In 2007, Kanye West and Rhymefest collaborated on a show titled Alligator Boots, which was supposed to be a “hip-hop Muppets show.” While the show did not make it past its pilot, it marked the first meeting between Kanye and Kim Kardashian — who play Princess Leia in a Star Wars-themed sketch. Now, an oral history of the show has surfaced via Wired. The oral history also reveals who were involved in the show, including Get Out director Jordan Peele. Read a few excerpts from the oral history below and check out the full article here.
I. “A Hip-Hop Muppet Show”
In 2007, Kanye West was in Los Angeles working on his third album, Graduation. The album would go on to sell almost 3 million copies and win a Grammy for Best Rap Album—but during the recording sessions at LA’s Record Plant studio, an idea emerged that would capture Kanye’s interest as a side project.
Konee Rok (video director, animator): At the time, I was traveling all over documenting the making of Rhymefest’s album. Kanye was working on Graduation, and we were all in the studio: Kanye; Common; Big Sean was there too, but no one really knew him yet. Rhymefest started doing a character named Pork Troy, and everyone was laughing—then Kanye was just like, “You know, we should do something with that.” Kanye knew Jimmy Kimmel—Kimmel is a part of Jackhole Productions, and they were behind Crank Yankers. Kanye suggested they make a puppet show.
Daniel Kellison (cocreator of Crank Yankers): A lot of hip-hop guys were into Crank Yankers, so I wasn’t entirely surprised, a year or so later, that I got a call that Kanye West wanted to meet. He said, “My buddy Rhymefest has this idea about this puppet Pork Troy and it’s a sci-fi thing.” It was a pretty convoluted idea. I said, “It seems like what we got here is sort of a hip-hop Muppet Show. Let’s develop this a bit more.” And to their credit, they were open to that.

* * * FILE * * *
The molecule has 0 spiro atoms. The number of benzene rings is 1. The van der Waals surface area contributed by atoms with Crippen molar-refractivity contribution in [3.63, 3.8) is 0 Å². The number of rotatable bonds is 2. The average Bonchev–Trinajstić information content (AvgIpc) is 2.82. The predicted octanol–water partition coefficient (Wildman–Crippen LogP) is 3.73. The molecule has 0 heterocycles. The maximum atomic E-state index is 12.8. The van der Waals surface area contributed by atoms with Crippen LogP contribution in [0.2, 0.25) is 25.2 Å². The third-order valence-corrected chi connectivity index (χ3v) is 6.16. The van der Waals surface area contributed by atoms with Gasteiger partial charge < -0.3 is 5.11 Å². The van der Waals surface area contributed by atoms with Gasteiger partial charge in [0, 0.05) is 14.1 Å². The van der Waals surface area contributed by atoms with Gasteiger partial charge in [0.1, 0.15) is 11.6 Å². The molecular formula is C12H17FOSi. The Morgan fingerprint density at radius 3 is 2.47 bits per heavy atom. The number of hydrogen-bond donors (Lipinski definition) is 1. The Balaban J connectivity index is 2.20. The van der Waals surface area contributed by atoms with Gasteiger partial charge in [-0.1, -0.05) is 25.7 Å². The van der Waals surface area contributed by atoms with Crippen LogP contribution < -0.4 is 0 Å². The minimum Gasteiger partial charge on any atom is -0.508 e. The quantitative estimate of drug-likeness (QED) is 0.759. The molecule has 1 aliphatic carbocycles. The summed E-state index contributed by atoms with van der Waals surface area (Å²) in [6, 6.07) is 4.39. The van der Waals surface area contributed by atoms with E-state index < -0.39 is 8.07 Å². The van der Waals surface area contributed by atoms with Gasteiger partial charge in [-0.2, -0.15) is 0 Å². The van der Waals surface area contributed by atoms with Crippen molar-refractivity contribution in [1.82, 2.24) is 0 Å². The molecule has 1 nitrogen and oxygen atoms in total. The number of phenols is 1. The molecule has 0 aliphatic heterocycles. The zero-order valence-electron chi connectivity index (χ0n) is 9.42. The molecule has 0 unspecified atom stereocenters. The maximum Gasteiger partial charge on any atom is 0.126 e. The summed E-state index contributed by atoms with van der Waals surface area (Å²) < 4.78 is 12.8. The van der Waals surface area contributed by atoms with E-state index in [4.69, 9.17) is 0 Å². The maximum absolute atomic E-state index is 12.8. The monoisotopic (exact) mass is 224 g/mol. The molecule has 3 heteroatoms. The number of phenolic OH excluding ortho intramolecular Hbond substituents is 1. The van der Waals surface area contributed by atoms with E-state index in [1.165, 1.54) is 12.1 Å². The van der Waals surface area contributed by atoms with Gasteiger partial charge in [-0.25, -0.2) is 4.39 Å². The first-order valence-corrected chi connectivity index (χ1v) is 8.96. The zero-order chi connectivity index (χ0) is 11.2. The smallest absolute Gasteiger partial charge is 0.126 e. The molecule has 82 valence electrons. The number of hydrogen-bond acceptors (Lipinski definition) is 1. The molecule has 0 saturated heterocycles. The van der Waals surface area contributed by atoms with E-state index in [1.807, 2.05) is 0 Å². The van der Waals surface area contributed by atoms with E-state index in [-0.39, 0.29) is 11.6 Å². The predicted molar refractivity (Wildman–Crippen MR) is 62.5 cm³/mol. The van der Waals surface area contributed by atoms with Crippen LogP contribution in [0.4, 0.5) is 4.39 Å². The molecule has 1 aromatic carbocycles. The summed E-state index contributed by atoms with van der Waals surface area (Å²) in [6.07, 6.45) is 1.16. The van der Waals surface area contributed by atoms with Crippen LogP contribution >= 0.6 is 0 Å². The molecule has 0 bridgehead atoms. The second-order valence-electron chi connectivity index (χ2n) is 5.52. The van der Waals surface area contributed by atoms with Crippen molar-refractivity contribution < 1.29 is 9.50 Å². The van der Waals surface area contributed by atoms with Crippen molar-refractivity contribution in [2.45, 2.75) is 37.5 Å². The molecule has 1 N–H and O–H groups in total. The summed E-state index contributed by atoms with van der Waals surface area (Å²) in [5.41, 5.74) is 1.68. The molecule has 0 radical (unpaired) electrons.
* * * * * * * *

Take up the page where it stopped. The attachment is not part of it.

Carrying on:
Victor Yerrid (puppeteer): The puppet world is very small, so they contacted me about putting together the puppet team for that. And because it was a similar lip-sync show, I brought in a lot of the same guys we had used for Crank Yankers.
Alice Dinnean (puppeteer): There was a phase where all of us wound up on a lot of adult-themed puppet shows in the mid-2000s. That’s when you had Crank Yankers and Team America: World Police, and Jimmy Kimmel would have puppets on his show. It was a thing for a little while.
Kellison: For a long time, it was like Untitled Kanye West Puppet Show. We had a real hard time coming up with the name. Finally, Kanye goes, “I want to call the show Alligator Boots.” When he was a kid growing up, if your uncle had a pair of alligator boots, that was sort of like you made it. That was what it was meant to be.
Konee Rok: It ended up going to Comedy Central, and I think they got a $1 million budget and shot it. It was a five-day shoot on the Jim Henson lot.
Jon Kimmel (head writer): Rhymefest was probably my very favorite part of doing the show. I would love to have him in every room I ever wrote in, because he’s so funny and just a really smart guy.